Do you love food? Are you looking forward to eating all the delicious things you've been going without in order to fit into your dress / suit? Ready to drink everyone under the table?
Then make sure you eat before or after the wedding party. Seriously, there's no time for the bride and groom to eat! A standard Hirouen goes for about 2 and a half hours, and as detailed here, by the time you've had speeches, entertainments and all the 'events' (with a zillion photos), you'll barely touch your plate. At our party, the staff were kind enough to cut up our steak for quick bites and they didn't whisk the plates away from the bridal table, urging us to eat whenever we had the chance.
|These very pretty dishes are from the Conrad Tokyo, Gordon Ramsay wedding menu. Not cheap!|
But fear not, you'll have a chance to try everything before the big day. We went to a Bridal Fair at the hotel we booked, about 2 months before the wedding. For about Y3,000 each we could try the whole wedding meal with free-flowing alcohol, which normally costs around Y15000 or more. Some people had brought the whole family. They stage a faux wedding with all the trimmings, to hopefully up-sell you to the fancier flowers, elaborate candles, dry ice entrance, etc. It was like being a wedding guest without the boring speeches and without having to dress up. When I found myself getting emotional for the fake couple, I knew I had to ease off the wine!
|The Chinese course appetizers - various kinds of seafood - prawn, abalone, crab, etc.|
|The French course appetiser - salmon mousse, and a pyramid of gelatin with cubes of something, on more mousse. Pretty, but didn't taste great.|
|A sample dessert - blancmange with white chocolate|
|A sample table setting. There were about 15 tables set up with different arrangements.|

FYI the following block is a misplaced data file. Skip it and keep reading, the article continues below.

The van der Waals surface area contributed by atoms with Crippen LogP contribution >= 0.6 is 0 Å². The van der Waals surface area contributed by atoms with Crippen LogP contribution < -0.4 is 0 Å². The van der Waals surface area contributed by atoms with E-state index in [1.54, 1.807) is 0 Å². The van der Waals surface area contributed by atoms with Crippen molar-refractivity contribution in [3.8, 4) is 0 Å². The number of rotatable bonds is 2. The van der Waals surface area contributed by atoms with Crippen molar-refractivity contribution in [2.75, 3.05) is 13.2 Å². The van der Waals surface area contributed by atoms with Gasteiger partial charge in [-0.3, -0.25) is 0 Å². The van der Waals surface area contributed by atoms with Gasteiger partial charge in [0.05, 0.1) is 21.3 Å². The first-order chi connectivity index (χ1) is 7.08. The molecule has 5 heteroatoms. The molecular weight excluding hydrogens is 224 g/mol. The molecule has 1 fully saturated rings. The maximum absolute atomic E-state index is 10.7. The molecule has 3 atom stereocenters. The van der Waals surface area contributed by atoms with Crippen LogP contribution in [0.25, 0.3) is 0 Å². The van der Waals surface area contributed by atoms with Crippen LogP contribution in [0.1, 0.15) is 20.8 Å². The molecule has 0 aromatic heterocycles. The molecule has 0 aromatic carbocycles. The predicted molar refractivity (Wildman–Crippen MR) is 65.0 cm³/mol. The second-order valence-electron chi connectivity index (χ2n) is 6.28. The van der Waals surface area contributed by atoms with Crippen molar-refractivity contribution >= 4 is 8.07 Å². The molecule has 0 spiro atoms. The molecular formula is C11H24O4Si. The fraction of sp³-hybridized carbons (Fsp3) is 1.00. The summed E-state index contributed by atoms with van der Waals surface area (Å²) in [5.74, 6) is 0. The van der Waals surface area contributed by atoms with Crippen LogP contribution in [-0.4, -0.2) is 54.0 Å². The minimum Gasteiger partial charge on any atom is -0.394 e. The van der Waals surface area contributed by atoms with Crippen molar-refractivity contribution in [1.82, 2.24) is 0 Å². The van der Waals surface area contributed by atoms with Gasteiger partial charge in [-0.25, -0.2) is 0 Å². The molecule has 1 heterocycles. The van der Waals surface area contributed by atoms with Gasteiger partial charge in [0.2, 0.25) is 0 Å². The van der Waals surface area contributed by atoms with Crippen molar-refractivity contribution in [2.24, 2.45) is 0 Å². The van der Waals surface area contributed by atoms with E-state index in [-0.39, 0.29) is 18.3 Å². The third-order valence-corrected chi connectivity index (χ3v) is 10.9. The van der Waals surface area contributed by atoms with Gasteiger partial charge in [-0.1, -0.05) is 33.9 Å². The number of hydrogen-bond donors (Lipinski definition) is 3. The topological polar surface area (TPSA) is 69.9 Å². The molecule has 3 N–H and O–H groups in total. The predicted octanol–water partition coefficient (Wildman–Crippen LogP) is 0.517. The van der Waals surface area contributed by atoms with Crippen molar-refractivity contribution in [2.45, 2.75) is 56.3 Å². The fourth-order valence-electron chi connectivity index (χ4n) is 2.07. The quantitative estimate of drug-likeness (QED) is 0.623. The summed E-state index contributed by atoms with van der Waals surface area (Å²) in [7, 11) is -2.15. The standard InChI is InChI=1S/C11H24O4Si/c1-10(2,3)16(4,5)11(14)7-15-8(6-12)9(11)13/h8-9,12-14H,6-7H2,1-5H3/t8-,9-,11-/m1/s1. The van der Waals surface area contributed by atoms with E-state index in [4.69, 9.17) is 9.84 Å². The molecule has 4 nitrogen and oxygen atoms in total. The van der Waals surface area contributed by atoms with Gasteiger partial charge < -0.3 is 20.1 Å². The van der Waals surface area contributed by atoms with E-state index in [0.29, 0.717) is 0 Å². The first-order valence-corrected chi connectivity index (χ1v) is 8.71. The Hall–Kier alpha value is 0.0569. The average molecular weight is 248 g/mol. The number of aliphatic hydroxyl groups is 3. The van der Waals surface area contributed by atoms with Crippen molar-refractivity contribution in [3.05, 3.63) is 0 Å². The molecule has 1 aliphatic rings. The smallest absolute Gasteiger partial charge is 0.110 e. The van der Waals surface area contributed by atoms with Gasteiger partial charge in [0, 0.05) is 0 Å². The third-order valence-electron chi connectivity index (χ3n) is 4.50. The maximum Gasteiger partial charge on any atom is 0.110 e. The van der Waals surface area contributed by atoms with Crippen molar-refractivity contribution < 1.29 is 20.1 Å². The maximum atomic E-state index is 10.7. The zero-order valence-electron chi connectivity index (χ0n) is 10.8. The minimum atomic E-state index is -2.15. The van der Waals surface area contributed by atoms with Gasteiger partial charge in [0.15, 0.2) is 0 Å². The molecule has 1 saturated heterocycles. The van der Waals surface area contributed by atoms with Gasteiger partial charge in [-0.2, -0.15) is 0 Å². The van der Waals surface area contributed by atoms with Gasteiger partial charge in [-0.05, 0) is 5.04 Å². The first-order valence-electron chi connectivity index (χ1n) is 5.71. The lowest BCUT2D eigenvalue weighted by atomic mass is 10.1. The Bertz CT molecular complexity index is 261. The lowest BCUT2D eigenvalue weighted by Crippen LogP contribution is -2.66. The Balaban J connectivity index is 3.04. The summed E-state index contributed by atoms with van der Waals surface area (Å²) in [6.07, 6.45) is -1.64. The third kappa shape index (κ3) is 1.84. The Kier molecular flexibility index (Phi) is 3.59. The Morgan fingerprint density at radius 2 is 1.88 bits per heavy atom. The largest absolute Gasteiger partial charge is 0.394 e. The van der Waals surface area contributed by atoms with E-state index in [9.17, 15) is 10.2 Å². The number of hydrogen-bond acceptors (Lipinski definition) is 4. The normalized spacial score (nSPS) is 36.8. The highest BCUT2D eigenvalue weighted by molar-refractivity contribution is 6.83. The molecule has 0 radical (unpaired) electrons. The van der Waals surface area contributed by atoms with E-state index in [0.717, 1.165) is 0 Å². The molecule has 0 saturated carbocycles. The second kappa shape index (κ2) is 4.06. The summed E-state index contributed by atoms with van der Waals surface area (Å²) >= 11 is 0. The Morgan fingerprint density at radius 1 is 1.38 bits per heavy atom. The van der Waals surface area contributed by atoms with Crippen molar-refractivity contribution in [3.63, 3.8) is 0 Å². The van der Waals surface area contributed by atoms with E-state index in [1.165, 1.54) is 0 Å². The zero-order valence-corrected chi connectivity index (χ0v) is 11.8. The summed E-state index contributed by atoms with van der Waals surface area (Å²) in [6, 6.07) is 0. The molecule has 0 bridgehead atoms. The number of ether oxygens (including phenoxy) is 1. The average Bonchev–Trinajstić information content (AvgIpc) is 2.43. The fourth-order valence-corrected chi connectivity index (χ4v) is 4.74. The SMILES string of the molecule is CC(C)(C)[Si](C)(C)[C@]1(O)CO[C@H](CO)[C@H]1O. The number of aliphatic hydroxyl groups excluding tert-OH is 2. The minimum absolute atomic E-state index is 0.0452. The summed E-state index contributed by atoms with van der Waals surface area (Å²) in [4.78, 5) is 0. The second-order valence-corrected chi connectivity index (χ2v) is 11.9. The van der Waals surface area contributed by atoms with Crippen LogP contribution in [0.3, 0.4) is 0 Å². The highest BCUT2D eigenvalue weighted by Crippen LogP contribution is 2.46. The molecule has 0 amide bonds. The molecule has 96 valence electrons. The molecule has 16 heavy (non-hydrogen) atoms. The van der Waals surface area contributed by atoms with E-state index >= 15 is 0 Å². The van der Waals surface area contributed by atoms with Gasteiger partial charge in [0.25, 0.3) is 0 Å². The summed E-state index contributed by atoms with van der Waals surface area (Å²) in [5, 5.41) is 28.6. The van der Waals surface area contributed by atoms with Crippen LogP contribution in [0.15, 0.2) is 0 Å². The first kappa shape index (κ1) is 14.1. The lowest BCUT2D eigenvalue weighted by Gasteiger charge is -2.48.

|Here's the kids' menu. We asked our friends with kids what they'd like to eat. They chose the simplest one, with sandwiches, hamburger, etc.|
At hotels here, for a seated lunch / dinner, you usually have a choice of cuisines: French, Italian, Chinese or Japanese. We tried the French and the Chinese. I liked the French course for its visual appeal - it was elegant and colourful, while the Chinese course tended to a lot of similar colours and cooking techniques. However, for taste, the Chinese course won hands down. And we had to think of the guests - would they prefer salmon mousse or steamed abalone with ginger? I know I'd go for the abalone! In the end, we compromised with a mix French, Chinese and Japanese. As a "food story", it wasn't perfect, but there was a little something for everyone. You have to think about who your guests are and what they would like, not what you like to eat (since you probably won't get any, anyway). Whatever the cuisine, basically every wedding meal I've tried in Japan has had some variation on filet mignon, seafood, roast vegetables, soup, plenty of bread, dessert and cake. No one will go hungry! Vegetarians and allergies can be handled, but there just isn't much awareness here - so you will need to be proactive.
|This is a sample table arrangement at the Hotel Lungwood. Really, less is more!|
Wedding cakes are chosen from a catalogue of pictures, unless you want a custom cake. There are no cake toppers, but fresh fruit is very popular. The standard cake will be a sponge with fresh strawberries and cream. It will be quite simple, but pretty and tasty. No heavy fruit cakes or elaborate fondant flowers.
|Apparently it cost Tomkat $10,000???|
|Typical Japanese wedding cakes cost about $350 for 40 people|
|This is similar to what we had. If you want something more elaborate, you can order a custom cake.|